ISSN (Print) - 0012-9976 | ISSN (Online) - 2349-8846

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The Vaccine Conundrum

Vaccination is treated as a public health intervention for its ability to develop herd immunity. The newer vaccinations are transforming the very nature of intervention from a “preventive” to a “promotive” one, and from disease-specific to strain-specific one, at a time when population prevalence of the parent diseases is uncertain.

Vaccination as a public health intervention has transformed since its first successful intervention to prevent smallpox. As per the biomedical logic, the primary purpose of a vaccine is to induce immunity among individuals to prevent from those diseases against which they get vaccinated. On the other hand, there is a public health dimension, namely immunisation, characterised by its capacity to develop herd immunity, acquired by populations by achieving “threshold coverage.”1 It is this ability to develop herd immunity that qualifies vaccination as a public health intervention (Fine 1993; Patil 2011). One of the important characteristics that could prove the historic success of vaccines is the fact that most of the vaccines targeted a single disease that was prevalent at that time in epidemic proportions. Globally, World Health Organization initiated the expanded programme of immunisation (EPI) targeting those specific diseases which were highly prevalent then, namely tuberculosis (TB), diptheria, pertussis, tetanus, measles and polio. It later became part of the universal immunisation programme (UIP) in several countries, including India. Referring to the six diseases covered under EPI as “killer diseases” itself indicates the high prevalence and case fatality of those diseases (Bland and Clements 1998). From a public health perspective, herd immunity is expected to reduce susceptibility to diseases during epidemic times, as susceptibility will be higher in an unvaccinated population.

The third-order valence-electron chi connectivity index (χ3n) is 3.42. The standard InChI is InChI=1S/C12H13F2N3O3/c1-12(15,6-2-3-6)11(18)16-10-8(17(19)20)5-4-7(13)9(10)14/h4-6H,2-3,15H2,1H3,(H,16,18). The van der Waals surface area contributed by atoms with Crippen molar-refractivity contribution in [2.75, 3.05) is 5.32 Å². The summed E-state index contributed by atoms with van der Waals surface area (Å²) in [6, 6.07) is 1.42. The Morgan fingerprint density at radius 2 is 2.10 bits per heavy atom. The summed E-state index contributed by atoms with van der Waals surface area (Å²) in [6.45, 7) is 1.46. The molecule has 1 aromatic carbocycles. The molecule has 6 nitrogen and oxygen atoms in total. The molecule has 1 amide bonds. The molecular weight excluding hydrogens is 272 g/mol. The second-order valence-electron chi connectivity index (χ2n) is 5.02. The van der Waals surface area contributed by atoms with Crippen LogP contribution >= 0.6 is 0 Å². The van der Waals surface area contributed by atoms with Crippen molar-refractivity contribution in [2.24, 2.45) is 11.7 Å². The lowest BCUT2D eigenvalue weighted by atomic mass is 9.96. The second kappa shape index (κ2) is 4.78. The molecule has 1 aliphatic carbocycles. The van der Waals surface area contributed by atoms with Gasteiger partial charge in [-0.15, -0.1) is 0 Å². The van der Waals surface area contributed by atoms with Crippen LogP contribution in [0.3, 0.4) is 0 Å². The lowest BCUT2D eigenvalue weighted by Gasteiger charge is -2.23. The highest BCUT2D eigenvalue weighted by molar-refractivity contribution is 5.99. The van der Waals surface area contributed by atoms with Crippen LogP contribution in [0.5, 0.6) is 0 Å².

Herd immunity cannot be a population characteristic acquired extravagantly during the absence of an epidemic. Acquiring herd immunity through immunisation at a time when the population prevalence of the disease is low (Bruni et al 2018) as in the case of human papillomavirus (HPV) vaccine and the rise in vaccine virus-induced polio due to long-term use of oral polio (Sathyamala et al 2005) in the Indian context, are situations that resulted in several controversies on the vaccine policies of the government. The changing nature and characteristics of vaccines have serious implications in the current context when newer vaccines2 are included under the UIP: first and foremost, vaccines have transformed from a “preventive” intervention to that of a “promotive” intervention. Second, vaccines are no longer targeted to prevent single diseases but only a subset of those diseases caused by any specific infectious agent. The third and more disturbing aspect is that the population prevalence of those diseases for which newer vaccines exist, are either low or lack sufficient data, due to which the need for immunisation as a public health intervention for those diseases is not warranted.

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Updated On : 8th Feb, 2019

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